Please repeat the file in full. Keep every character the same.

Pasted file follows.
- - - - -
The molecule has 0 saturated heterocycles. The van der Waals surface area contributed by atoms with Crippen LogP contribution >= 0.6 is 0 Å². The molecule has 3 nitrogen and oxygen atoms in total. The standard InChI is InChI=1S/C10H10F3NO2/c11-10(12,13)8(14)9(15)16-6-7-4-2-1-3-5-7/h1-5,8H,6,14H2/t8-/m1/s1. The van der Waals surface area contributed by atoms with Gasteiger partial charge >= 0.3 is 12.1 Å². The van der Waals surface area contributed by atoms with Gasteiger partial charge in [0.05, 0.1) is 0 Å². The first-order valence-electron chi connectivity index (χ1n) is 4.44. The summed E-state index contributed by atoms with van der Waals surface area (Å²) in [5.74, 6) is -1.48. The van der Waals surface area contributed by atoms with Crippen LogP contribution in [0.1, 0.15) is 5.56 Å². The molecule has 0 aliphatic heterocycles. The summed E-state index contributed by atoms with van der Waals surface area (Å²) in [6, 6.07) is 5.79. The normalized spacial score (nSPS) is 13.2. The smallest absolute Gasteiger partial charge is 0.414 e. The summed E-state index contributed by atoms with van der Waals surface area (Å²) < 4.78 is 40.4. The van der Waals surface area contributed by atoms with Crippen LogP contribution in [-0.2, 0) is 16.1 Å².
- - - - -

The molecule has 0 saturated heterocycles. The van der Waals surface area contributed by atoms with Crippen LogP contribution >= 0.6 is 0 Å². The molecule has 3 nitrogen and oxygen atoms in total. The standard InChI is InChI=1S/C10H10F3NO2/c11-10(12,13)8(14)9(15)16-6-7-4-2-1-3-5-7/h1-5,8H,6,14H2/t8-/m1/s1. The van der Waals surface area contributed by atoms with Gasteiger partial charge >= 0.3 is 12.1 Å². The van der Waals surface area contributed by atoms with Gasteiger partial charge in [0.05, 0.1) is 0 Å². The first-order valence-electron chi connectivity index (χ1n) is 4.44. The summed E-state index contributed by atoms with van der Waals surface area (Å²) in [5.74, 6) is -1.48. The van der Waals surface area contributed by atoms with Crippen LogP contribution in [0.1, 0.15) is 5.56 Å². The molecule has 0 aliphatic heterocycles. The summed E-state index contributed by atoms with van der Waals surface area (Å²) in [6, 6.07) is 5.79. The normalized spacial score (nSPS) is 13.2. The smallest absolute Gasteiger partial charge is 0.414 e. The summed E-state index contributed by atoms with van der Waals surface area (Å²) < 4.78 is 40.4. The van der Waals surface area contributed by atoms with Crippen LogP contribution in [-0.2, 0) is 16.1 Å².